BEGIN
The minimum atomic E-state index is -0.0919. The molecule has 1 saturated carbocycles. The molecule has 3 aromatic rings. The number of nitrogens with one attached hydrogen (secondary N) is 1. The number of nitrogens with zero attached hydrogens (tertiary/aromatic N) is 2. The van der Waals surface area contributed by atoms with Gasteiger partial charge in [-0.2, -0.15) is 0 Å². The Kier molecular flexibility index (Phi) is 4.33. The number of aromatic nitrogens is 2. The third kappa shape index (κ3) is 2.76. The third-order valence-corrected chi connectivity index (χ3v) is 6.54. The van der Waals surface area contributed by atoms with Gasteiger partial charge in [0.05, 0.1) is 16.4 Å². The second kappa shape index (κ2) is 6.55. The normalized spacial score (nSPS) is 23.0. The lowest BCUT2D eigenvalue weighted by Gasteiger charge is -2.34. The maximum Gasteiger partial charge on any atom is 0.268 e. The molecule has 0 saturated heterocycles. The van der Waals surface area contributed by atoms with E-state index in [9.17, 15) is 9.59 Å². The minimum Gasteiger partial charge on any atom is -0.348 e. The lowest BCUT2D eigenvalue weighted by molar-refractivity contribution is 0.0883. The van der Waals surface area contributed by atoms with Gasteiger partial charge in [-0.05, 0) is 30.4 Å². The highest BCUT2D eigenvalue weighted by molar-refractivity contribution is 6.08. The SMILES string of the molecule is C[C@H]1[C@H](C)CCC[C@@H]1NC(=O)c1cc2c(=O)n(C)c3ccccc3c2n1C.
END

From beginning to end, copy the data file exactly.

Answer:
The minimum atomic E-state index is -0.0919. The molecule has 1 saturated carbocycles. The molecule has 3 aromatic rings. The number of nitrogens with one attached hydrogen (secondary N) is 1. The number of nitrogens with zero attached hydrogens (tertiary/aromatic N) is 2. The van der Waals surface area contributed by atoms with Gasteiger partial charge in [-0.2, -0.15) is 0 Å². The Kier molecular flexibility index (Phi) is 4.33. The number of aromatic nitrogens is 2. The third kappa shape index (κ3) is 2.76. The third-order valence-corrected chi connectivity index (χ3v) is 6.54. The van der Waals surface area contributed by atoms with Gasteiger partial charge in [0.05, 0.1) is 16.4 Å². The second kappa shape index (κ2) is 6.55. The normalized spacial score (nSPS) is 23.0. The lowest BCUT2D eigenvalue weighted by Gasteiger charge is -2.34. The maximum Gasteiger partial charge on any atom is 0.268 e. The molecule has 0 saturated heterocycles. The van der Waals surface area contributed by atoms with E-state index in [9.17, 15) is 9.59 Å². The minimum Gasteiger partial charge on any atom is -0.348 e. The lowest BCUT2D eigenvalue weighted by molar-refractivity contribution is 0.0883. The van der Waals surface area contributed by atoms with Gasteiger partial charge in [-0.05, 0) is 30.4 Å². The highest BCUT2D eigenvalue weighted by molar-refractivity contribution is 6.08. The SMILES string of the molecule is C[C@H]1[C@H](C)CCC[C@@H]1NC(=O)c1cc2c(=O)n(C)c3ccccc3c2n1C.